Week in research: Microwave leaders vie for supremacy; U.S. remains major international Internet hub

Microwave leaders vie for supremacy: Infonetics' Q2 2011 Microwave Equipment vendor market share and forecast report showed that Ericsson, NEC and Huawei are all now within one market share point of each other in the microwave market. Richard Webb, directing analyst for microwave at Infonetics Research, said that Huawei, in particular, is becoming a bigger threat in the microwave market. "Over the last 18 months, Huawei increased their quarterly microwave equipment revenue by over 90%, which now puts them within about a point of market share from perennial leaders Ericsson and NEC as of the second quarter of 2011," Webb said, adding the Chinese vendor's "success can largely be attributed to the considerable amount of higher-spectrum microwave gear they sell, particularly 23- and 38-GHz equipment, and to leveraging their contracts with their mobile RAN and optical equipment customers." Release

Infonetics microwave equipment vendors 2011

U.S. remains major international Internet hub: New research from TeleGeography revealed that international Internet bandwidth connected to the U.S. grew 40 percent in 2011, down from the 49 percent annual growth rate between 2007 and 2011. The major contributors to this growth continue to be Asia and Latin America, which connected 42 and 85 percent of their international bandwidth to the U.S., respectively. Post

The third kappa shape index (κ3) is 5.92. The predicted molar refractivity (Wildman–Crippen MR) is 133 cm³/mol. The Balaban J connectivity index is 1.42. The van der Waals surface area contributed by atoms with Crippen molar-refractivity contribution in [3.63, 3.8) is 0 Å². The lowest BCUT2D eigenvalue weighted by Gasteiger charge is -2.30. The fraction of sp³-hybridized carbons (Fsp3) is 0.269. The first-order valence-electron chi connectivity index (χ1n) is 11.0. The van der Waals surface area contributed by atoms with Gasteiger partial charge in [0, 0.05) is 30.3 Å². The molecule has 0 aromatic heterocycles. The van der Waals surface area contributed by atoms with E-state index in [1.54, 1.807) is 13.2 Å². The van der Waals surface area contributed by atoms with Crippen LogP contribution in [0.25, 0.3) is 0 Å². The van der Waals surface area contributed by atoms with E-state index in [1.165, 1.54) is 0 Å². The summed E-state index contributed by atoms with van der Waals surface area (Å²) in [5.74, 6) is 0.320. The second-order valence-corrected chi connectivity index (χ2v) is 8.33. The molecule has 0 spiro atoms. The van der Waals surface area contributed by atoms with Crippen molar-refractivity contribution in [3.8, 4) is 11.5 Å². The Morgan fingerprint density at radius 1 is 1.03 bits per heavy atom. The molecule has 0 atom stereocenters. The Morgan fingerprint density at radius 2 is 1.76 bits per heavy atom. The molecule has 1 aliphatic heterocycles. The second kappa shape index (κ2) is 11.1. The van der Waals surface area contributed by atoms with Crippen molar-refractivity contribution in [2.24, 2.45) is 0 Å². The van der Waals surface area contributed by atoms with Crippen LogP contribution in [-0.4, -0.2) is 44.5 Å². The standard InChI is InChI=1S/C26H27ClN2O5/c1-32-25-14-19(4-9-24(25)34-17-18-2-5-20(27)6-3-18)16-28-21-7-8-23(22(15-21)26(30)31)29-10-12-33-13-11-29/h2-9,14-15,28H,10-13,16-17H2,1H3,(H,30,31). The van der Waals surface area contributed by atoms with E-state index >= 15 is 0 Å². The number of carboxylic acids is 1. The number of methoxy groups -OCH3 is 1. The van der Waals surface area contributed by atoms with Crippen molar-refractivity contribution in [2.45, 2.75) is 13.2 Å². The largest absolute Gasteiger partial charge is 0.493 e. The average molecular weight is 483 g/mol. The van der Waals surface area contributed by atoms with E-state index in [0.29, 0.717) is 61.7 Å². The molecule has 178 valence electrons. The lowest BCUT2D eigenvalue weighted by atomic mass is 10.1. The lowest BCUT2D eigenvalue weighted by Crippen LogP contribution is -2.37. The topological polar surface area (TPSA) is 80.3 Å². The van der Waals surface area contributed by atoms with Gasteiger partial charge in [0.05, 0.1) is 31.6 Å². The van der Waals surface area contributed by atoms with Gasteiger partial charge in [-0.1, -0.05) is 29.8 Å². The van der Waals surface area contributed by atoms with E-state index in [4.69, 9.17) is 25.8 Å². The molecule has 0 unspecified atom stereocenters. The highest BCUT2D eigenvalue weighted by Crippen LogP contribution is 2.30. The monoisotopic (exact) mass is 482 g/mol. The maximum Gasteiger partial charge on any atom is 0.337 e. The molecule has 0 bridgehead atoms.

TeleGeography US Internet connectivity

China to become second largest telecom market: Driven by growth in Fiber to the x (FTTX) and 3G wireless, Pyramid Research argues in its new report, "China: FTTx and 3G Drive Growth, Making It No. 2 Telecom Market Globally," China's telecom market will surpass Japan's by 2014. If this forecast bears fruit, China will become the second largest telecom market behind the U.S. Release

Number portability drives competition: Telcordia points out in its new study that there are a number of economic and information advantages for telecommunications carriers and consumers from having multiple regional providers of Number Portability Administration Center (NPAC) services. The new study, which was conducted by Dr. William Rogerson, Professor of Economics at Northwestern University and former Chief Economist of the FCC, evaluates how the upcoming NPAC service procurement could be organized to allow for multiple regional providers and the costs and benefits of doing so. Release

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